Exemplary leadership beyond level three of the rubric.

Task 10
Leadership into action - do what you proposed; advertise your success!
No assistance given to the group in preparing advertisement or conducting the work proposed in the plan.
Minimal assistance, student attends few work sessions and is not helpful in advertising the plan.

Student is actively engaged in the work of the plan and writes advertising for local papers.
Active leadership role in guiding peers, company members and others to accomplish and advertise the outcome



Can one student make a difference?  Did the saving of one raptor matter?  Each student who undertakes this project will have to answer that question for himself or herself.  I can say with authority that the work of one man, Bill Streeter, at the DVRC made a difference in my life and that of the students who have been involved in this project.  If the health of our ecosystems is gauged by the status of the raptor opulations around us, then it is the job of the students we teach to act NOW. Bald eagles are just coming off the endangered species list - it took thirty years to accomplish this.  The efforts began with one person caring enough to do something.  Will you be that student?

Credits & References

This project has required investigation to a great deal of fine work completed by other whose passion is to save raptors.  Thanks to Bill and Stephanie Streeter at the Delaware valley Raptor Center for their passion for raptors.  Bill's presentation to my students at Zion Lutheran School was the spark that inspired this process.  The presentation viewed at camp Koinonia was followed up with another by the Tenafly Nature Center.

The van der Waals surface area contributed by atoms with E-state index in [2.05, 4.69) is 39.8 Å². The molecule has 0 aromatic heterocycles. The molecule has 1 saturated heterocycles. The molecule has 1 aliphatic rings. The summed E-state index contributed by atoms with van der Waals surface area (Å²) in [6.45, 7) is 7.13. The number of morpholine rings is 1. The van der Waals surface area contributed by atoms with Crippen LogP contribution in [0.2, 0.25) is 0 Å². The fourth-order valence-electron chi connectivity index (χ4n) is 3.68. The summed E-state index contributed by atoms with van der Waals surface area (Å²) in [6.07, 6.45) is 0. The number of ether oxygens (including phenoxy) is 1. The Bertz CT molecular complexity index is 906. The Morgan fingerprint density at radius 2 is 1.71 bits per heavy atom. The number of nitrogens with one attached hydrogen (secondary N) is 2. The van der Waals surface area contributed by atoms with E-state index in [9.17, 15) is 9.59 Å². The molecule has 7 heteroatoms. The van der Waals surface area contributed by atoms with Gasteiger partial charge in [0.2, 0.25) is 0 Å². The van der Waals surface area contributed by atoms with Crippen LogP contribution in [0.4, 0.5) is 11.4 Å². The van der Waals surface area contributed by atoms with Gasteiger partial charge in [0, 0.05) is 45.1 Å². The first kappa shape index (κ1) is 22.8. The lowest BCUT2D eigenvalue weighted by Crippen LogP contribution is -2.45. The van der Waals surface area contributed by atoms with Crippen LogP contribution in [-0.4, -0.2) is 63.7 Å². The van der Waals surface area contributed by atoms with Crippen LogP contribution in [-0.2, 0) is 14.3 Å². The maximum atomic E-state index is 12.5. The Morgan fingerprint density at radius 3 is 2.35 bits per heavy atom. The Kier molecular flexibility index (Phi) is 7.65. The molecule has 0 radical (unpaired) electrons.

Web references used, 2/14/06, 2/24/08, 2/24/2008

Print References used
Hendrickson, John.  Raptors:  Birds of Prey.  San Francisco, CA:  Chronicle Books,  1992.
Laubach, Christyna M., Rene' Laubach, and Charles W. G. Smith. Raptor: A Kid's Guide to Birds of prey.  North Adams: Massachusetts. Storey Kids, 2002.
Penny, Malcolm.  Birds of Prey New York, NY:  Thomson Learning, 1996.

Here a link to The WebQuest Page and the Design Patterns page.  These sites will enable others to acquire the latest version of this template and training materials.

We all benefit by being generous with our work. Permission is hereby granted for other educators to copy this WebQuest, update or otherwise modify it, and post it elsewhere provided that the original author's name is retained along with a link back to the original URL of this WebQuest. On the line after the original author's name, you may add Modified by (your name) on (date). If you do modify it, please let me know and provide the new URL.

Awards Received

Last updated Tues 12 Aug 2014 02:23:52 GMT. Based on a template from The WebQuest Page